The Gospel of John is remarkably different from the other gospels. It states that Christians are born of God (John 1:12-13). The first letter of John contains similar statements (1 John 2:29, 1 John 3:9, 1 John 4:7, 1 John 5:1, 1 John 5:4, 1 John 5:18). Men cannot give birth so God could be a Mother. It appears that the gender of God may have been modified in this text. That raises an obvious question. If the early church leaders went to great lengths to remove all the evidence of God being a Mother then how could they have overlooked this? The answer is probably that they did not.
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The Gospels were written in Greek and the ancient Eastern Mediterranean was infused with Greek culture. Greek thought affected the way Jews looked at their religion. In Greek mythology, the goddess of wisdom Athena was born from the head of the male god Zeus. Jesus is referred to as ‘godhead’ in some of the letters of the Church Fathers (Acts 17:29, Romans 1:20, Colossians 2:9). In modern translations, this is lost. According to the Church Fathers, Jesus is the head of the Church (Ephesians 1:22) and the Church is Jesus’ body (Colossians 1:24). It is a strange idea that begs for an explanation.
When the Church Fathers changed the gender of God, they may initially have used the Zeus and Athena analogy to make Jesus born of the Father. The head of their construct was then Jesus while the body was the Father. That probably seemed inappropriate so that the Church became Jesus’ body instead. The Church may have become a substitute for God, and this substitution may also have been applied to Jesus’ marriage. That may be the reason why Christianity teaches that Jesus is the bridegroom of the Church.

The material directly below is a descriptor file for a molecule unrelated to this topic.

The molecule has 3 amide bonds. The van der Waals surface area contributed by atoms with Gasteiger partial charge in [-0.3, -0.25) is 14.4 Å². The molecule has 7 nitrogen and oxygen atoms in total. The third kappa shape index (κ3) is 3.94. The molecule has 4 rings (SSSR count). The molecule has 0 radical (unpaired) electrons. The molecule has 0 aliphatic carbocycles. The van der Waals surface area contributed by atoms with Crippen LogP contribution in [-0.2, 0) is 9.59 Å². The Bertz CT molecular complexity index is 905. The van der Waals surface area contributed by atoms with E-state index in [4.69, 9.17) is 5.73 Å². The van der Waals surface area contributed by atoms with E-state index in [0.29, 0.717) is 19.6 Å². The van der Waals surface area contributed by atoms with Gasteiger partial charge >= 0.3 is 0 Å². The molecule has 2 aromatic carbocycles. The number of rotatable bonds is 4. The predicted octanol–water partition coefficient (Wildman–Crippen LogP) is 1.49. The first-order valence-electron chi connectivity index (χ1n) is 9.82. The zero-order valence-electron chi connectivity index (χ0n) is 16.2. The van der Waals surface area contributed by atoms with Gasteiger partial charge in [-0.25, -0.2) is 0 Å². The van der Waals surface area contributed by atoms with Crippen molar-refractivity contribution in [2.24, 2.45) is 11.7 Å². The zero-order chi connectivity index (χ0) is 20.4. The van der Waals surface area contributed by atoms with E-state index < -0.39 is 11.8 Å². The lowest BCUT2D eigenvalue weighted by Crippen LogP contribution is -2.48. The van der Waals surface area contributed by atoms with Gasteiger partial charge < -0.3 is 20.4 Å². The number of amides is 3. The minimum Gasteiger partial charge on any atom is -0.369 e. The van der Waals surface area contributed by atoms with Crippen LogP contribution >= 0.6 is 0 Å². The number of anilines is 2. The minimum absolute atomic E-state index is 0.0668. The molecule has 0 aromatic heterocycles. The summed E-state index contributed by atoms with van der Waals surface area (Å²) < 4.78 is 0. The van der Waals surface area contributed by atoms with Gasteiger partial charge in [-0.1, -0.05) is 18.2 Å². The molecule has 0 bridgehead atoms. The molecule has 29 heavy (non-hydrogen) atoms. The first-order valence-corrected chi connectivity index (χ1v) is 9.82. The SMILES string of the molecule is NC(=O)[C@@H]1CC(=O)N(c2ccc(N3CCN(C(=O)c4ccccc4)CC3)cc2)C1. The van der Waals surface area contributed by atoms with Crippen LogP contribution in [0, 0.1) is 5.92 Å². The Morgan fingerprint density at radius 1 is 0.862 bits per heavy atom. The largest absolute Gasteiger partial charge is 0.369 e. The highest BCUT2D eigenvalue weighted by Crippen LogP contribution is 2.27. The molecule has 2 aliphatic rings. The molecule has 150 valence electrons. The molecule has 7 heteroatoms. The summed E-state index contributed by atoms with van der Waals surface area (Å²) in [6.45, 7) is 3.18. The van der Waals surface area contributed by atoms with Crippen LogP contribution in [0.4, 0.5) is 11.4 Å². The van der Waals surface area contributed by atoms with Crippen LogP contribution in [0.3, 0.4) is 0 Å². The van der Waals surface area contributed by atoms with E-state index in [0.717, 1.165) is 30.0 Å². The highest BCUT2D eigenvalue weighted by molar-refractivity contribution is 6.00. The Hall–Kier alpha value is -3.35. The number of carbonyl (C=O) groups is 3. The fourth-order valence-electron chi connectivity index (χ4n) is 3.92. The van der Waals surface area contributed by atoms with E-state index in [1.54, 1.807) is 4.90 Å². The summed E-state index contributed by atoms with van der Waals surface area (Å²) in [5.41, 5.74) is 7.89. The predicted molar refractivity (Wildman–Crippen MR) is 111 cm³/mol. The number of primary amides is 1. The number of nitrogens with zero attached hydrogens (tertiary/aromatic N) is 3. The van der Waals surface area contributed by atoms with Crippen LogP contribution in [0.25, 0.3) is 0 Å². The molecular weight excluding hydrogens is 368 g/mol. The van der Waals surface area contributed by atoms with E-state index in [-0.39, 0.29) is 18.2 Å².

There may be more to the phrase born of God than the spiritual meaning Christians give it. If you are already born, you have to be born again to enter the Kingdom of God. When arguing with Jesus, the Pharisee Nicodemus noted that you cannot enter a second time into your mother’s womb to be born again (John 3:4). Nicodemus may have correctly understood what Jesus meant, which is that Christians are figuratively born of God’s womb. Jesus then gave it a spiritual interpretation with his answer, ‘No one can enter the kingdom of God unless they are born of water and the Spirit.’ (John 3:5)
More evidence that God is a Mother can be found in the Odes Of Solomon. Ode 19 comes with the following lines:
A cup of milk was offered to me: and I drank it in the sweetness of the delight of the Lord.
The Son is the cup, and He who was milked is the Father.
And the Holy Spirit milked Him: because His breasts were full, and it was necessary for Him that His milk should be sufficiently released.
And the Holy Spirit opened His bosom and mingled the milk from the two breasts of the Father, and gave the mixture to the world without their knowledge.1
It is an old Christian text already circulating around 100 AD. Therefore, it probably was older. There are no other ancient Christian texts mentioning gender-related attributes of God. Here, God is definitely depicted as having female physical characteristics despite being called Father. It is hard to imagine that early Christians made this up without believing that God is a Mother. And therefore, God most likely was a Mother before the gender of God was changed in this text.
Featured image: Bible: Only God Knows What Jesus Really Said. Loesje.org.
1. The Lost Bible: Forgotten Scriptures Revealed. J.R. Porter (2001).